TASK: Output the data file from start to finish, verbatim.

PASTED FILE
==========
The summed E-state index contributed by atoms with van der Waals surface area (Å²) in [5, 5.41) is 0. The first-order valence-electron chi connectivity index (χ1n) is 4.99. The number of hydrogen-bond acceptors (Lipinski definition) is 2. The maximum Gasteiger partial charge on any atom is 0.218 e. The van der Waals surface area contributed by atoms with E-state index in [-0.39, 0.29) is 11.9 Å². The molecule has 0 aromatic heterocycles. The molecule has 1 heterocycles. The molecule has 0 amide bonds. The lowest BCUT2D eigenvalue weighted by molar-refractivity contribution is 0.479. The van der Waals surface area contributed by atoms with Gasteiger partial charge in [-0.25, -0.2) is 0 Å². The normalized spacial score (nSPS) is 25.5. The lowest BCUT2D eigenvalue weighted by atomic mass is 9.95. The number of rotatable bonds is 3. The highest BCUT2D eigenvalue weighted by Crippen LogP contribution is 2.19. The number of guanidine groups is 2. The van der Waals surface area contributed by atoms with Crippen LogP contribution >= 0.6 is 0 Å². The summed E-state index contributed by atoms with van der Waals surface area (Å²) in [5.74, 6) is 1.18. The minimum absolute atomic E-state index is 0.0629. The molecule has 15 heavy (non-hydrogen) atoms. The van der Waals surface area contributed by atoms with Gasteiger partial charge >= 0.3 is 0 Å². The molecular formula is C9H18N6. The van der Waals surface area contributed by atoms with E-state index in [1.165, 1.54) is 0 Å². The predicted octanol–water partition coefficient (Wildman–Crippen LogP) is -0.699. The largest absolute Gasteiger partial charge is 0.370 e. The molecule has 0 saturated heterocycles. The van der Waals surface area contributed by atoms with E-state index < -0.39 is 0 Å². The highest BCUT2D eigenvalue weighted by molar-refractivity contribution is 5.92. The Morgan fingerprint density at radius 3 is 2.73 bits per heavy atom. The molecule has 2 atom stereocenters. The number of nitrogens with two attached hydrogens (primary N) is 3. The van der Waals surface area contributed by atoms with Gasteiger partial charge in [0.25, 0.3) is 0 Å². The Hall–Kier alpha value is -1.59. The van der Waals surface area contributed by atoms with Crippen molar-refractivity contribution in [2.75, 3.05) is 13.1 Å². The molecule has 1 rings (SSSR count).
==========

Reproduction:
The summed E-state index contributed by atoms with van der Waals surface area (Å²) in [5, 5.41) is 0. The first-order valence-electron chi connectivity index (χ1n) is 4.99. The number of hydrogen-bond acceptors (Lipinski definition) is 2. The maximum Gasteiger partial charge on any atom is 0.218 e. The van der Waals surface area contributed by atoms with E-state index in [-0.39, 0.29) is 11.9 Å². The molecule has 0 aromatic heterocycles. The molecule has 1 heterocycles. The molecule has 0 amide bonds. The lowest BCUT2D eigenvalue weighted by molar-refractivity contribution is 0.479. The van der Waals surface area contributed by atoms with Gasteiger partial charge in [-0.25, -0.2) is 0 Å². The normalized spacial score (nSPS) is 25.5. The lowest BCUT2D eigenvalue weighted by atomic mass is 9.95. The number of rotatable bonds is 3. The highest BCUT2D eigenvalue weighted by Crippen LogP contribution is 2.19. The number of guanidine groups is 2. The van der Waals surface area contributed by atoms with Crippen LogP contribution >= 0.6 is 0 Å². The summed E-state index contributed by atoms with van der Waals surface area (Å²) in [5.74, 6) is 1.18. The minimum absolute atomic E-state index is 0.0629. The molecule has 15 heavy (non-hydrogen) atoms. The van der Waals surface area contributed by atoms with Gasteiger partial charge >= 0.3 is 0 Å². The molecular formula is C9H18N6. The van der Waals surface area contributed by atoms with E-state index in [1.165, 1.54) is 0 Å². The predicted octanol–water partition coefficient (Wildman–Crippen LogP) is -0.699. The largest absolute Gasteiger partial charge is 0.370 e. The molecule has 0 saturated heterocycles. The van der Waals surface area contributed by atoms with E-state index < -0.39 is 0 Å². The highest BCUT2D eigenvalue weighted by molar-refractivity contribution is 5.92. The Morgan fingerprint density at radius 3 is 2.73 bits per heavy atom. The molecule has 2 atom stereocenters. The number of nitrogens with two attached hydrogens (primary N) is 3. The van der Waals surface area contributed by atoms with Gasteiger partial charge in [0.25, 0.3) is 0 Å². The Hall–Kier alpha value is -1.59. The van der Waals surface area contributed by atoms with Crippen molar-refractivity contribution in [2.75, 3.05) is 13.1 Å². The molecule has 1 rings (SSSR count).